Captain’s log, stardate 20200125
Sent by Jonathan Stark on January 25th, 2020
At an antiques roadshow event in Fargo North Dakota, a man brought in a watch that he had had stashed in a safety deposit box for fifty years.
It was a Rolex Cosmograph Oyster Reference 6263 with a Panda Paul Newman dial that he had purchased for about $350 bucks in the early 70s.
The appraiser told the gentleman that a watch like his would probably sell at auction for $400,000, but since this particular one had the original sticker on the back, all the original paperwork, and had never been worn, it could sell for as much as $600,000.
It’s unclear exactly how much value the watch would have lost if the dude had decided to peel the sticker off the back, but I wouldn’t be surprised if it was in the neighborhood of $50,000.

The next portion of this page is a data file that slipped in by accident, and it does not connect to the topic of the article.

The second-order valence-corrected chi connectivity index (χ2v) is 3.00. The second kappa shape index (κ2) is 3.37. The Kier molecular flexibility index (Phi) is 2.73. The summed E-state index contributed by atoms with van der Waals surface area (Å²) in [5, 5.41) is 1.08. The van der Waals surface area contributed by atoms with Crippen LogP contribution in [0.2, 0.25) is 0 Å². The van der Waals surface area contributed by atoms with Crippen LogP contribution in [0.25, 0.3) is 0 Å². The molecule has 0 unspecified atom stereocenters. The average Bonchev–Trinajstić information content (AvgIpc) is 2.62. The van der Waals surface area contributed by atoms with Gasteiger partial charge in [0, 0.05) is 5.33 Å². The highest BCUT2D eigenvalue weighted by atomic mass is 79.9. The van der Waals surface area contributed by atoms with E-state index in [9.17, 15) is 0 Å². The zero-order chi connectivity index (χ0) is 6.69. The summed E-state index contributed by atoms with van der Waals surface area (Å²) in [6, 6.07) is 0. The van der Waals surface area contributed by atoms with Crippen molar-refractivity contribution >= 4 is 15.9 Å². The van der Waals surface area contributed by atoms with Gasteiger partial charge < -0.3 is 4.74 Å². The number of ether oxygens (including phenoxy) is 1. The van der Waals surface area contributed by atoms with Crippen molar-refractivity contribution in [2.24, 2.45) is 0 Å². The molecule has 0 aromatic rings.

For a sticker.
Here’s the thing...
It’d be easy to walk away from this story thinking “watch collectors are crazy,” but that would be incorrect.
Watch collectors are not crazy. They just value watches differently than other people.
Valuing things differently is not unique to watch collectors. You do the exact same thing, but probably about things other than watches.
Stuff like cars, houses, phones, computers, coffee, power drills, bathroom renovations, blue jeans, olive oil, dress shoes, dental insurance, beer, piano lessons, vacation excursions, snow removal, sparkling water, training classes, puppy adoption fees, hot sauce, etc...
In other words, basically everything.
Value is something that exists in the mind of the buyer. It is not an inherent property of the product or service itself.
Watch buyers care deeply about the “provenance” of a particular watch. In other words, the story behind the watch. And in this case, the sticker is a very important part of the story.
Which raises the question...
What part of your story is important to your ideal buyers?